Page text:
Archive for grant applications

A Quite Interesting Approach to Refereeing

Posted in Television with tags , , , , , on January 4, 2012 by telescoper

Last night I was struggling to compose a clue for the latest Azed Crossword competition (No. 2065) so I gave up and switched on the TV. I ended up watching an episode of QI, a popular entertainment programme in the form of a panel game, hosted by Lord Stephen of Fry. The title stands, I think, for Quite Interesting, rather than the active principle found in chinese medicine, which is an extremely useful word to know in Scrabble if you have a Q and no U.

Anyway, one of the features of said television programme is that if guests answer a question not only incorrectly but also in a manner that’s predictable, stale or  hackneyed,  in such a way that it matches a pre-prepared list of such responses, then a claxon sounds and a penalty of ten points is applied. If you want to hear the claxon…

Press Here

These forfeits are so frequently applied that it is by no means uncommon for the winner of the quiz to have a net score which is negative.

Anyway, watching this it occurred to me that it suggests a quite interesting way of livening up the business of refereeing  grant applications, especially since in these difficult times a good outcome of an application to renew a  geant might well be minus two PDRAs!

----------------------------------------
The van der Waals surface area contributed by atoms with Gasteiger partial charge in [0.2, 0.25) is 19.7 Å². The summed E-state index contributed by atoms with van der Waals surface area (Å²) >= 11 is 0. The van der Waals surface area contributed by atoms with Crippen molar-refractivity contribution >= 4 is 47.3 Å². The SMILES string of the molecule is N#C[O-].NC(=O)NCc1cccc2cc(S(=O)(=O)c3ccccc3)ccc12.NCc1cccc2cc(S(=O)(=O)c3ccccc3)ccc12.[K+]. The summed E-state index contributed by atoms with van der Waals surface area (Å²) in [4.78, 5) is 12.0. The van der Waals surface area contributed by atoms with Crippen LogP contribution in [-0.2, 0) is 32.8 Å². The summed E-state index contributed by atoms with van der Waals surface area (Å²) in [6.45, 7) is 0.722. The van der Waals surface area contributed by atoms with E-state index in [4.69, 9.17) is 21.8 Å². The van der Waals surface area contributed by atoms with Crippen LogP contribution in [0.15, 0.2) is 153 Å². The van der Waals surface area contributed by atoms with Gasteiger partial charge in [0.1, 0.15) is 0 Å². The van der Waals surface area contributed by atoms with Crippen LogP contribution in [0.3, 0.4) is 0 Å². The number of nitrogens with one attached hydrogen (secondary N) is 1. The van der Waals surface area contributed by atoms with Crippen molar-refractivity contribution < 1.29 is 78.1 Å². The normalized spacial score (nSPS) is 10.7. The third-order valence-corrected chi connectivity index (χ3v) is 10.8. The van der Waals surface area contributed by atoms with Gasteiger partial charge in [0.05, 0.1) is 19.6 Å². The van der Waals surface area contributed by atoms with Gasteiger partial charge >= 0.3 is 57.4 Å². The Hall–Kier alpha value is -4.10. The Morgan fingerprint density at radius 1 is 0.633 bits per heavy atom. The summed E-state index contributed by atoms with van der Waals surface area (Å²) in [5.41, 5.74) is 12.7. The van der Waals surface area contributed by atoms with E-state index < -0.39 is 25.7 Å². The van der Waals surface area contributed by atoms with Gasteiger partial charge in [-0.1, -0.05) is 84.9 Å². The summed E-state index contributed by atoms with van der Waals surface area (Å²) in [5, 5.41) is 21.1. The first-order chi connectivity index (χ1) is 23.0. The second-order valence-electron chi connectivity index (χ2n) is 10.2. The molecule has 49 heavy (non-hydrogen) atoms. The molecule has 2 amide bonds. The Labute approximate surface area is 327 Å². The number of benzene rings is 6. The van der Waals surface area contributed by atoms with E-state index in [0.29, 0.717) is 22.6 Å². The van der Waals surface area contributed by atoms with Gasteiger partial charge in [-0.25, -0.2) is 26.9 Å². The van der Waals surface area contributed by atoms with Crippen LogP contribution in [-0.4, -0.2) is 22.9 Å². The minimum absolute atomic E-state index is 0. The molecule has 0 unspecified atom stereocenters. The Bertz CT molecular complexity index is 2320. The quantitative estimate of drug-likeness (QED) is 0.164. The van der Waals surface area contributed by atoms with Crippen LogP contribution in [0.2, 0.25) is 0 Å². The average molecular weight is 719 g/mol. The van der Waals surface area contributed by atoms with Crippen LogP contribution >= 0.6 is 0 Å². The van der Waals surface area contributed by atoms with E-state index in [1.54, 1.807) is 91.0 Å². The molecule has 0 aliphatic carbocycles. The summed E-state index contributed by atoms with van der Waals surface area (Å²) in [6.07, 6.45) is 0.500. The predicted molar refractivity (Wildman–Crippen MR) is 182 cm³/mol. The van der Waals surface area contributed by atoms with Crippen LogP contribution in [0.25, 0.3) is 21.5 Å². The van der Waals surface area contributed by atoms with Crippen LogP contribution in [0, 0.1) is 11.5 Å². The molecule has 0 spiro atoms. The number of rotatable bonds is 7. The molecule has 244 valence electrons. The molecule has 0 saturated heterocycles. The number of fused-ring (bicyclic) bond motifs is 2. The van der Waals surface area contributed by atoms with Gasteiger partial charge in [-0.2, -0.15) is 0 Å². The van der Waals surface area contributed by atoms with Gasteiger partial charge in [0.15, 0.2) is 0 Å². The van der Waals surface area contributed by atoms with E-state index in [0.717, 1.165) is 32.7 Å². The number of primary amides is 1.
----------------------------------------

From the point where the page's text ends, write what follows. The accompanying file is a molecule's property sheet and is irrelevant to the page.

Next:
It’s quite easy to come up with a list of tedious clichés that you’re likely to find in a cosmology application, e.g. “We have now entered an era of precision cosmology…”,  “Generic inflationary scenario”, “inspired by string theory”, “assuming a linear bias”, etc etc. From now on I’m going to press the buzzer every time I read such a phrase and subtract the resulting penalty from the score assigned to the proposal.

However, it would be unfair to apply this idea just to cosmology proposals. In order to make it more generally applicable, perhaps my loyal readers might suggest, through the Comments Box,  similarly worn out, trite or banal terms appropriate to their own specialism?